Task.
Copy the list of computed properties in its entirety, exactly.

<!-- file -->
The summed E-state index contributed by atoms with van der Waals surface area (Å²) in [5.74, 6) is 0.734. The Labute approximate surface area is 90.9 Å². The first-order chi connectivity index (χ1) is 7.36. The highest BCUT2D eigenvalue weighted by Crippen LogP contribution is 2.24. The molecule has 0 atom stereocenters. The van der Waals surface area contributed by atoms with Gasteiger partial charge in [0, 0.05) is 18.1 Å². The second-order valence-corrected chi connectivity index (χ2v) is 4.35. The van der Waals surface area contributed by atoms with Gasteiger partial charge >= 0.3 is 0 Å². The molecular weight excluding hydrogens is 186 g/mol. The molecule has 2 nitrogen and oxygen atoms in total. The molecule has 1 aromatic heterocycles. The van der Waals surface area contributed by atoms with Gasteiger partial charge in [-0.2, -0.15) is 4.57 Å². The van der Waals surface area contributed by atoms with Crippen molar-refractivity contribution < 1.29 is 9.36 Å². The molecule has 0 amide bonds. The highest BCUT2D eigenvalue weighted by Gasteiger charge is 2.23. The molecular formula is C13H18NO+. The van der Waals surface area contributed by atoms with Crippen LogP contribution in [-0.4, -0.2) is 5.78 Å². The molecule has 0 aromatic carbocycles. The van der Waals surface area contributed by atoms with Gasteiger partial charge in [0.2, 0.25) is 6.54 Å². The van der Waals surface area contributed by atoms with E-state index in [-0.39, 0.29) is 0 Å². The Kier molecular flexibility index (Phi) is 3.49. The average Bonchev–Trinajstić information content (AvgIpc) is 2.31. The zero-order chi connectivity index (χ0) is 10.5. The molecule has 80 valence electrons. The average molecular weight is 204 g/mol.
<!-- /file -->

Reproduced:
The summed E-state index contributed by atoms with van der Waals surface area (Å²) in [5.74, 6) is 0.734. The Labute approximate surface area is 90.9 Å². The first-order chi connectivity index (χ1) is 7.36. The highest BCUT2D eigenvalue weighted by Crippen LogP contribution is 2.24. The molecule has 0 atom stereocenters. The van der Waals surface area contributed by atoms with Gasteiger partial charge in [0, 0.05) is 18.1 Å². The second-order valence-corrected chi connectivity index (χ2v) is 4.35. The van der Waals surface area contributed by atoms with Gasteiger partial charge >= 0.3 is 0 Å². The molecular weight excluding hydrogens is 186 g/mol. The molecule has 2 nitrogen and oxygen atoms in total. The molecule has 1 aromatic heterocycles. The van der Waals surface area contributed by atoms with Gasteiger partial charge in [-0.2, -0.15) is 4.57 Å². The van der Waals surface area contributed by atoms with Crippen molar-refractivity contribution < 1.29 is 9.36 Å². The molecule has 0 amide bonds. The highest BCUT2D eigenvalue weighted by Gasteiger charge is 2.23. The molecular formula is C13H18NO+. The van der Waals surface area contributed by atoms with Crippen LogP contribution in [-0.4, -0.2) is 5.78 Å². The molecule has 0 aromatic carbocycles. The van der Waals surface area contributed by atoms with Gasteiger partial charge in [0.2, 0.25) is 6.54 Å². The van der Waals surface area contributed by atoms with E-state index in [-0.39, 0.29) is 0 Å². The Kier molecular flexibility index (Phi) is 3.49. The average Bonchev–Trinajstić information content (AvgIpc) is 2.31. The zero-order chi connectivity index (χ0) is 10.5. The molecule has 80 valence electrons. The average molecular weight is 204 g/mol.